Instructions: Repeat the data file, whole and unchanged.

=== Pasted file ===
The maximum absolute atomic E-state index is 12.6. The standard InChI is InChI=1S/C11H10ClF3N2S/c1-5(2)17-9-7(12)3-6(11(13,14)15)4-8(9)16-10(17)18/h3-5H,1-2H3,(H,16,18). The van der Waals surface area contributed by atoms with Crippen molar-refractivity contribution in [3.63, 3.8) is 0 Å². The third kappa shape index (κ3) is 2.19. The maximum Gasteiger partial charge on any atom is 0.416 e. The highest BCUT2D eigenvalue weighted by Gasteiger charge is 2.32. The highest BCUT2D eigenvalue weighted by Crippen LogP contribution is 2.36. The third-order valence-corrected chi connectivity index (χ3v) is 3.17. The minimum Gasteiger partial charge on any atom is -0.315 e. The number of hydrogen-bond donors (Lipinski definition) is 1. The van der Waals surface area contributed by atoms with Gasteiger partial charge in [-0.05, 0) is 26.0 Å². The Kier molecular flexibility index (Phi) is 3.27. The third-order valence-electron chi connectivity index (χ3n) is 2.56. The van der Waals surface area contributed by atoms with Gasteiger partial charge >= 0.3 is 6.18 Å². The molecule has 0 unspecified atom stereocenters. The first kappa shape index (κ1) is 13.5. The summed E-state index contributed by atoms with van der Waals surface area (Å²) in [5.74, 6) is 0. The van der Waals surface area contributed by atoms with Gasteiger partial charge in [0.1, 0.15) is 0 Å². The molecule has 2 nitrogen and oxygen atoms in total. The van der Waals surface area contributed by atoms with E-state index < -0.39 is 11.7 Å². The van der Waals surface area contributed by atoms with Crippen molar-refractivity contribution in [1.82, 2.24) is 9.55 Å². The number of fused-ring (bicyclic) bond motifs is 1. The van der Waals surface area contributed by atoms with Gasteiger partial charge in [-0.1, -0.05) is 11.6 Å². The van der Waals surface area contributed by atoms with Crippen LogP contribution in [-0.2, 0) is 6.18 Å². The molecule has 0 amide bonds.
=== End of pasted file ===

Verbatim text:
The maximum absolute atomic E-state index is 12.6. The standard InChI is InChI=1S/C11H10ClF3N2S/c1-5(2)17-9-7(12)3-6(11(13,14)15)4-8(9)16-10(17)18/h3-5H,1-2H3,(H,16,18). The van der Waals surface area contributed by atoms with Crippen molar-refractivity contribution in [3.63, 3.8) is 0 Å². The third kappa shape index (κ3) is 2.19. The maximum Gasteiger partial charge on any atom is 0.416 e. The highest BCUT2D eigenvalue weighted by Gasteiger charge is 2.32. The highest BCUT2D eigenvalue weighted by Crippen LogP contribution is 2.36. The third-order valence-corrected chi connectivity index (χ3v) is 3.17. The minimum Gasteiger partial charge on any atom is -0.315 e. The number of hydrogen-bond donors (Lipinski definition) is 1. The van der Waals surface area contributed by atoms with Gasteiger partial charge in [-0.05, 0) is 26.0 Å². The Kier molecular flexibility index (Phi) is 3.27. The third-order valence-electron chi connectivity index (χ3n) is 2.56. The van der Waals surface area contributed by atoms with Gasteiger partial charge >= 0.3 is 6.18 Å². The molecule has 0 unspecified atom stereocenters. The first kappa shape index (κ1) is 13.5. The summed E-state index contributed by atoms with van der Waals surface area (Å²) in [5.74, 6) is 0. The van der Waals surface area contributed by atoms with Gasteiger partial charge in [0.1, 0.15) is 0 Å². The molecule has 2 nitrogen and oxygen atoms in total. The van der Waals surface area contributed by atoms with E-state index < -0.39 is 11.7 Å². The van der Waals surface area contributed by atoms with Crippen molar-refractivity contribution in [1.82, 2.24) is 9.55 Å². The number of fused-ring (bicyclic) bond motifs is 1. The van der Waals surface area contributed by atoms with Gasteiger partial charge in [-0.1, -0.05) is 11.6 Å². The van der Waals surface area contributed by atoms with Crippen LogP contribution in [-0.2, 0) is 6.18 Å². The molecule has 0 amide bonds.